A new YouGov London poll has been released here. Westminster voting intention in London, with changes from March, stand at CON 32%(+1), LAB 51%(+3), LDEM 8%(-1), a slightly bigger swing to Labour than the general GB polls are showing.

However, in the Mayoral race Boris continues to lead, with 48% to Ken’s 41%. The diference is because Liberal Democrat voters break in favour of Boris, and about a fifth of Labour’s Westminster voters would vote for Boris in the mayoral elections.

The figures probably flatter the amount of the vote that both Boris and Ken would get given that other candidates remain unannounced, but it does appears that Boris is maintaining a lead independent of his party.


163 Responses to “YouGov show Boris ahead in London”

1 2 3 4
  1. Mind you, the Labour lead in London looks pretty big now. I wouldn’t be complacent if I were Boris – a concerted campaign to get Labour voters behind Ken and it could be very different.

  2. Predicting the outcome of a mayoral election at such an early stage is almost impossible. Generally incumbents tend to be ahed in VI and the real match is fought during the electoral campaign. Two recent examples: Milan (May 2011) and Athens (November 2010), where incumbent center-right mayors were continuously ahead, yet lost the election as a result of a movement towards center-left that was made visible only during the very last days of the campaign.
    Other than that, I was very displeased with the recent comments of BJ on Greece and Eurozone. Who stays in and who leaves the Eurozone is a matter of its members. What BJ would say if the major of, say, Rome, Athens or Barcelona declared that the UK is over and that Scotland should leave it? Yet this is a much more legitimate thing to say, after the result of May’s Scottish election.

  3. Can I just check is the base all voters in Westminster or all voters in London? Not clear for the Mayoral election.

  4. Mike – the base is all respondents in London. The 48% to 41% figure is rebased to exclude people who said they wouldn’t vote in a mayoral election or don’t know how they’d vote.

  5. I suppose Boris does enjoy 1st time incumbnancy like Ken did in 2004 which could make it difficult for Ken to get back in but I still expect it to be fairly close either way.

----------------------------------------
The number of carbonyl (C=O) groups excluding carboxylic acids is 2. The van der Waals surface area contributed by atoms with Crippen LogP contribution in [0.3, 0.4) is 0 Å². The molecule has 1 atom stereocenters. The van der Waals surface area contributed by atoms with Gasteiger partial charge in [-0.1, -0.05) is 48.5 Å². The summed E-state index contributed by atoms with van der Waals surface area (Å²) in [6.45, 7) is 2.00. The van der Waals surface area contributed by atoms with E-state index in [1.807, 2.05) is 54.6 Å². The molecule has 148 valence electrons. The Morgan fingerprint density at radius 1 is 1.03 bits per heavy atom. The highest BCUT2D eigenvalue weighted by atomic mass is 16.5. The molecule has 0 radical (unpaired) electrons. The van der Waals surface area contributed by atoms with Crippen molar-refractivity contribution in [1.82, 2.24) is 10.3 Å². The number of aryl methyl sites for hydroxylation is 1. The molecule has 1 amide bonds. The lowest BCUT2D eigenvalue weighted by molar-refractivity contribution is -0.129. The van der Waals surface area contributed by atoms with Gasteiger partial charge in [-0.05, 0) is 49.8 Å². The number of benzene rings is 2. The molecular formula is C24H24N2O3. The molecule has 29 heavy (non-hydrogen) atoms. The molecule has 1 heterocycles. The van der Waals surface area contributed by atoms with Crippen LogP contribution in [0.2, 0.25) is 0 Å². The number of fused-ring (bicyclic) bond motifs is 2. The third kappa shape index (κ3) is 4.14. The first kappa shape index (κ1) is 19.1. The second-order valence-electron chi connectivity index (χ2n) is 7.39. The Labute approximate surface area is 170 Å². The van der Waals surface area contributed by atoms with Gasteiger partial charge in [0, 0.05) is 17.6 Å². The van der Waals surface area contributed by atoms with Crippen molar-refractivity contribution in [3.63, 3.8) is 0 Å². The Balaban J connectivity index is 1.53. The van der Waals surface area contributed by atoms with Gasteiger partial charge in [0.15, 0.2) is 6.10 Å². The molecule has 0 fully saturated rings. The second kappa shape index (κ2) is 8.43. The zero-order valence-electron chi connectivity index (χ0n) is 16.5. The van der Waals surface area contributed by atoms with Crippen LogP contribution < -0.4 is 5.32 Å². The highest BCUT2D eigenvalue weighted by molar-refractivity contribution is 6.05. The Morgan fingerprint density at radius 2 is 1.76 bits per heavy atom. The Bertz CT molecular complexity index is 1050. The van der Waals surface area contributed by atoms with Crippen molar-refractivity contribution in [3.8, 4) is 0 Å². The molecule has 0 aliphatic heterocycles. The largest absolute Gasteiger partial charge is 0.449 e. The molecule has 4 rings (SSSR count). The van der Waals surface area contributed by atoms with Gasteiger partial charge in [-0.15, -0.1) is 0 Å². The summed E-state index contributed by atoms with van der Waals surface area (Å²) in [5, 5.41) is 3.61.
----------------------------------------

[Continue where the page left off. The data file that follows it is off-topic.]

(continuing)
I think the odds of Boris on 4/7 and Ken on 5/4 reflect the situation well at the moment.

  6. Not really my area – London mayoral, but a more general point regarding Ken’s candidacy.

    The voters of London did reject him – he may therefore be perceived as either a loser – or as someone from a bygone age and that perception may lead him to be a liability rather than an asset viz-a-viz the standing of his party. In other words the exact opposite of his situation when first elected as mayor without the Labour badge. I would expect him therefore to be a drag rather than an asset across London next May for Labour.

    It seems bizarre to me that London Labour actually chose Ken when other fresher candidates were available. They may pay for that decision by losing the mayoral election from a position of relative party strength in London.

    However bizarre I find the decision to choose Ken, of course, it is infinitely less bizarre than the very idea of Boris being elected to any office – but hey – I am not a Londoner – their city, their choices!

  7. I live in London and have long predicted that Boris will win a second term if Ken Livingstone is his opponent.

    Livingstone is tarnished after 8 years in office and I sense little appetite for a return to him. Boris however has been with us for only 3 years and is the populist candidate. He’s also not afraid to speak out against the Government. He should, and in my opinion, deserves to, win, if Ken is his opponent.

  8. YES! Boris is our mayor forever true.

    The reason for such a strong sign of support for Boris is that he’s not made any mistakes. London has generally been isolated from the cuts and not felt any of the pain, crime figures are falling rapidly and Boris is taking credit, especially by banning alcohol on public transport. Jobs are being created, despite delays crossrail is going ahead. He’s actually done quite a green job, that doesn’t mean the green party will support him, it just means they have a lot less ammunition to fire than they would like. Then you have to factor in Liberals migrating to Conservatives, and finally, Mr Johnson’s popularity.

    Also as much as the press tries to smear him and portray him as a bumbling buffoon, it may have worked last time, but theres been no real sign of that at all during his mayoralty.

    My favourite quote from the 2008 election, comparing Boris with Ken “I’d rather have a smart man acting like a buffoon than a buffoon acting like a smart man.”

    Basically it’s saying Boris may be portrayed as a buffoon but is actually quite clever, Ken tries to come across intellectual, but actually very few can take him seriously, and yes, he is seen as the loser. For many Londoners it’s like

    “We got rid of Ken from the GLA, then Labour didn’t even want him for mayor, but then he got back in his Mayor, then we got rid of him again, now he’s back for attempt number 3”

    Making a comeback is fine, as Ken did in 2000, but making a 2nd comeback just puts him as the Britney of London politics

  9. Three reasons for Ken to be optimistic (good to hear if anyone disagrees!)

    1) The Lib Dems currently split in Bojo’s favour.. but many of these will obviously be voting for the Lib Dem candidate and a poll in whcih the name isn’t there is going to skew things somewhat.

    2) Labour have a big lead in London. If two thirds of the 18% of Labour voters who claim to be wanting to vote for Boris can be persuaded to vote for the Labour candidate –which should be easier to do in the campaign run-up – then its a game changer.

    3) Boris will have the word “Conservative Party Candidate” next to his name. Not much he can do about that, and it’s not going to help him one bit.